Tithe Barn Green, Monkerton, Exeter, Devon. Post-Excavation Assessment and Updated Project Design.

Cotswold Archaeology, 2016

Data copyright © Cotswold Archaeology unless otherwise stated


Cotswold Archaeology logo

Primary contact

Hazel O'Neill
Cotswold Archaeology
Building 11
Kemble Enterprise Park
Cirencester
GL7 6BQ
UK
Tel: 01285 772624

Send e-mail enquiry

Resource identifiers

Digital Object Identifiers

Digital Object Identifiers (DOIs) are persistent identifiers which can be used to consistently and accurately reference digital objects and/or content. The DOIs provide a way for the ADS resources to be cited in a similar fashion to traditional scholarly materials. More information on DOIs at the ADS can be found on our help page.

Citing this DOI

The updated Crossref DOI Display guidelines recommend that DOIs should be displayed in the following format:

https://doi.org/10.5284/1040798
Sample Citation for this DOI

Cotswold Archaeology (2016) Tithe Barn Green, Monkerton, Exeter, Devon. Post-Excavation Assessment and Updated Project Design. [data-set]. York: Archaeology Data Service [distributor] https://doi.org/10.5284/1040798

Introduction

Tithe Barn Green, Monkerton, Exeter, Devon. Post-Excavation Assessment and Updated Project Design.

A programme of archaeological investigation was undertaken by Cotswold Archaeology between March and May, 2015, at the request of Linden Homes Ltd, on land at Tithe Barn Green, Monkerton, Exeter, Devon in response to an planning condition (no. 12/0802/01). The investigation comprised five individual excavation areas, which targeted archaeological features which had previously been identified by geophysical survey, and trial trenching. Geophysical survey identified a number of possible ring ditches in the south-west part of the site, together with enclosures, a trackway, and a single, possibly prehistoric, boundary ditch to the north of the Pinn Brook.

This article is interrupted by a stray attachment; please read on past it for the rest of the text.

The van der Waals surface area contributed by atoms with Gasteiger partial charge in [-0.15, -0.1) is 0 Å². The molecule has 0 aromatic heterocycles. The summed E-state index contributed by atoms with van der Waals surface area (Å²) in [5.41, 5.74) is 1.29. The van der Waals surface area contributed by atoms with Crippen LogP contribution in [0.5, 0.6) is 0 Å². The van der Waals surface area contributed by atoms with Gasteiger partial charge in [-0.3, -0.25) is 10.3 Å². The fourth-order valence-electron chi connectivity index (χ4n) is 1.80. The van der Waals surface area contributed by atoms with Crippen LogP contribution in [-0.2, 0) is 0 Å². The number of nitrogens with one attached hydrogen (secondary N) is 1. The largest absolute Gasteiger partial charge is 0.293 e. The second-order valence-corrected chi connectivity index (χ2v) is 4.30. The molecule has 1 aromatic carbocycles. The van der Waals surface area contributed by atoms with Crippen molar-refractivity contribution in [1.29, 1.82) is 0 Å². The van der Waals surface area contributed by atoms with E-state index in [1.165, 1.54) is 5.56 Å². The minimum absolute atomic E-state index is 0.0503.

Excavation revealed evidence of a multi-phase site, dating from the Middle Bronze Age to the medieval periods. Archaeological features extended across all five excavation areas, but were primarily encountered within Areas 2, 3, and 5. The substantial ditch, 101, investigated in Area 1, contained no dating evidence, with the exception of an abraded Neolithic sherd, which is likely to be a residual item. Area 3 contained a Middle Bronze Age barrow ring ditch, together with truncated ditch sections representing a probable Middle Iron Age roundhouse. Further evidence of Middle Iron Age settlement was recorded in Area 5, in the form of an oval-plan ditched enclosure and associated features.

An early-mid Roman phase included two rectilinear enclosures in Area 5, together with a number of related ditches which are likely to have comprised elements of surrounding droveways and field system. Later Roman activity in Area 5 was evident in the fills of a small number of cut features, but was otherwise impossible to characterise. The final phase on this site was of mid to late medieval date, and comprised several ditches and pits in Area 2. The ditched features were interpreted as elements of a drove-way running alongside the Pinn Brook.

With the exception of a group of Middle Bronze Age sherds from the ring ditch in Area 2, this site produced a limited range and quantity of artefactual evidence, and most excavated features, particularly within Area 5, had been considerably truncated. Many features, including those in Area 5, produced no dateable material. Chronologically, the finds groups correspond discretely to excavated areas, thus Middle Bronze Age from Area 3, Middle Iron Age from Areas 3 and 5, Medieval from Area 2, and Middle/Late Iron Age and Roman from Area 5. The Tithe Barn Green site should be considered within the context of the available results of a number of recently investigated comparator sites of late prehistoric and Roman date within the environs of Exeter.

This document presents a quantification and assessment of the evidence recovered from the excavation. It considers the evidence collectively in its local, regional and national context, and assesses the need for further post-excavation analysis. In this case, it is not considered that the volume and significance of the finds and biological material from this site are such as to warrant additional analysis, and it is therefore intended that this report will form the basis of a subsequent publication article.